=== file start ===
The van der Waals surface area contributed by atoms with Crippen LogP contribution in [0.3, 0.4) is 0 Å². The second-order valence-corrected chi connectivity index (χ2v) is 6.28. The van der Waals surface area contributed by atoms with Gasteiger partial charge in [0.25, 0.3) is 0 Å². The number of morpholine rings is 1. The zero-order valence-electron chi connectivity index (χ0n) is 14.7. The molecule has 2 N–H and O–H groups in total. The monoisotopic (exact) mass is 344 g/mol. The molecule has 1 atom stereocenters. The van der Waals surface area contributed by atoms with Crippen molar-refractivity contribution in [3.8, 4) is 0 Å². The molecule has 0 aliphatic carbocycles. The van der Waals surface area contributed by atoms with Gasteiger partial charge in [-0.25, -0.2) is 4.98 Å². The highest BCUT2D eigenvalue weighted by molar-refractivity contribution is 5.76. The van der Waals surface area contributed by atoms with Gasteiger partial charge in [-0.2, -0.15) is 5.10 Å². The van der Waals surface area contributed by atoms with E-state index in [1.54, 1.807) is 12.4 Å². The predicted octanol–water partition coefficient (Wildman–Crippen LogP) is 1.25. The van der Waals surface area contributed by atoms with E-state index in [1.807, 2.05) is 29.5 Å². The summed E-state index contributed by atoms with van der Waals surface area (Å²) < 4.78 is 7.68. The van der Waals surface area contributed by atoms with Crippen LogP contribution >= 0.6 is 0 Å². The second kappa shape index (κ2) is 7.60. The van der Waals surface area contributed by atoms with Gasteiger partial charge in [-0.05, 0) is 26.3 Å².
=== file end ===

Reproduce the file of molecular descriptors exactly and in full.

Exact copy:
The van der Waals surface area contributed by atoms with Crippen LogP contribution in [0.3, 0.4) is 0 Å². The second-order valence-corrected chi connectivity index (χ2v) is 6.28. The van der Waals surface area contributed by atoms with Gasteiger partial charge in [0.25, 0.3) is 0 Å². The number of morpholine rings is 1. The zero-order valence-electron chi connectivity index (χ0n) is 14.7. The molecule has 2 N–H and O–H groups in total. The monoisotopic (exact) mass is 344 g/mol. The molecule has 1 atom stereocenters. The van der Waals surface area contributed by atoms with Crippen molar-refractivity contribution in [3.8, 4) is 0 Å². The molecule has 0 aliphatic carbocycles. The van der Waals surface area contributed by atoms with Gasteiger partial charge in [-0.25, -0.2) is 4.98 Å². The highest BCUT2D eigenvalue weighted by molar-refractivity contribution is 5.76. The van der Waals surface area contributed by atoms with Gasteiger partial charge in [-0.2, -0.15) is 5.10 Å². The van der Waals surface area contributed by atoms with E-state index in [1.54, 1.807) is 12.4 Å². The predicted octanol–water partition coefficient (Wildman–Crippen LogP) is 1.25. The van der Waals surface area contributed by atoms with E-state index in [1.807, 2.05) is 29.5 Å². The summed E-state index contributed by atoms with van der Waals surface area (Å²) < 4.78 is 7.68. The van der Waals surface area contributed by atoms with Crippen LogP contribution >= 0.6 is 0 Å². The second kappa shape index (κ2) is 7.60. The van der Waals surface area contributed by atoms with Gasteiger partial charge in [-0.05, 0) is 26.3 Å².